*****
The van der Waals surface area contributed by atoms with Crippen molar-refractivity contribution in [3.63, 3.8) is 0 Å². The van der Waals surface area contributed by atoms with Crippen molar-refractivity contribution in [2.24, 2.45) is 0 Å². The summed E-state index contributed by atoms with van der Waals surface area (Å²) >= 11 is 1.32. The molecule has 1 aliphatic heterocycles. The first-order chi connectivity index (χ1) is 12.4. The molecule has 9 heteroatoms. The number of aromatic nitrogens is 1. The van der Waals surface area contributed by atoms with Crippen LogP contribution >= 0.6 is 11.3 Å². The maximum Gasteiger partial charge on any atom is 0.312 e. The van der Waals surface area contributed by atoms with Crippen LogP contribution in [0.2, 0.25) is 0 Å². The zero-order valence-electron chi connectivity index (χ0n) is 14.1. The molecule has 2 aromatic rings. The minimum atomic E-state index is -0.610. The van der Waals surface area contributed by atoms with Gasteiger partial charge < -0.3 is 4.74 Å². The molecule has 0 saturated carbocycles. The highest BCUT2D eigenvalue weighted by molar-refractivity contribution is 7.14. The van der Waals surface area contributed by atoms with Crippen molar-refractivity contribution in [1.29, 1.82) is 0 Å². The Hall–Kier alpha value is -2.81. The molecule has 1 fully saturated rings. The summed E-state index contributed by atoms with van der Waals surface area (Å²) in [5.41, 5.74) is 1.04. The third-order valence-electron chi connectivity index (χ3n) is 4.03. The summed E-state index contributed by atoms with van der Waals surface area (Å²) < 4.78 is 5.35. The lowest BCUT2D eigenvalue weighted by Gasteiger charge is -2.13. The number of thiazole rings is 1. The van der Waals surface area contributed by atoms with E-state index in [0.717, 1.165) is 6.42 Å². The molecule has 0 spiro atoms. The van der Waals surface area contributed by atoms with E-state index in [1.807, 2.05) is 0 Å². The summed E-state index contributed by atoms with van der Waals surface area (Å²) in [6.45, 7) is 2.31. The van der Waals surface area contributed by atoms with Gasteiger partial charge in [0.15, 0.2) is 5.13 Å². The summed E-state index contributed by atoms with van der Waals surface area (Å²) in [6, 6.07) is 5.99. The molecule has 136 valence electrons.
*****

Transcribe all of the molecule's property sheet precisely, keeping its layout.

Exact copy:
The van der Waals surface area contributed by atoms with Crippen molar-refractivity contribution in [3.63, 3.8) is 0 Å². The van der Waals surface area contributed by atoms with Crippen molar-refractivity contribution in [2.24, 2.45) is 0 Å². The summed E-state index contributed by atoms with van der Waals surface area (Å²) >= 11 is 1.32. The molecule has 1 aliphatic heterocycles. The first-order chi connectivity index (χ1) is 12.4. The molecule has 9 heteroatoms. The number of aromatic nitrogens is 1. The van der Waals surface area contributed by atoms with Crippen LogP contribution >= 0.6 is 11.3 Å². The maximum Gasteiger partial charge on any atom is 0.312 e. The van der Waals surface area contributed by atoms with Crippen LogP contribution in [0.2, 0.25) is 0 Å². The zero-order valence-electron chi connectivity index (χ0n) is 14.1. The molecule has 2 aromatic rings. The minimum atomic E-state index is -0.610. The van der Waals surface area contributed by atoms with Gasteiger partial charge < -0.3 is 4.74 Å². The molecule has 0 saturated carbocycles. The highest BCUT2D eigenvalue weighted by molar-refractivity contribution is 7.14. The van der Waals surface area contributed by atoms with Crippen molar-refractivity contribution in [1.29, 1.82) is 0 Å². The Hall–Kier alpha value is -2.81. The molecule has 1 fully saturated rings. The summed E-state index contributed by atoms with van der Waals surface area (Å²) in [5.41, 5.74) is 1.04. The third-order valence-electron chi connectivity index (χ3n) is 4.03. The summed E-state index contributed by atoms with van der Waals surface area (Å²) < 4.78 is 5.35. The lowest BCUT2D eigenvalue weighted by Gasteiger charge is -2.13. The number of thiazole rings is 1. The van der Waals surface area contributed by atoms with E-state index in [0.717, 1.165) is 6.42 Å². The molecule has 0 spiro atoms. The van der Waals surface area contributed by atoms with E-state index in [1.807, 2.05) is 0 Å². The summed E-state index contributed by atoms with van der Waals surface area (Å²) in [6.45, 7) is 2.31. The van der Waals surface area contributed by atoms with Gasteiger partial charge in [0.15, 0.2) is 5.13 Å². The summed E-state index contributed by atoms with van der Waals surface area (Å²) in [6, 6.07) is 5.99. The molecule has 136 valence electrons.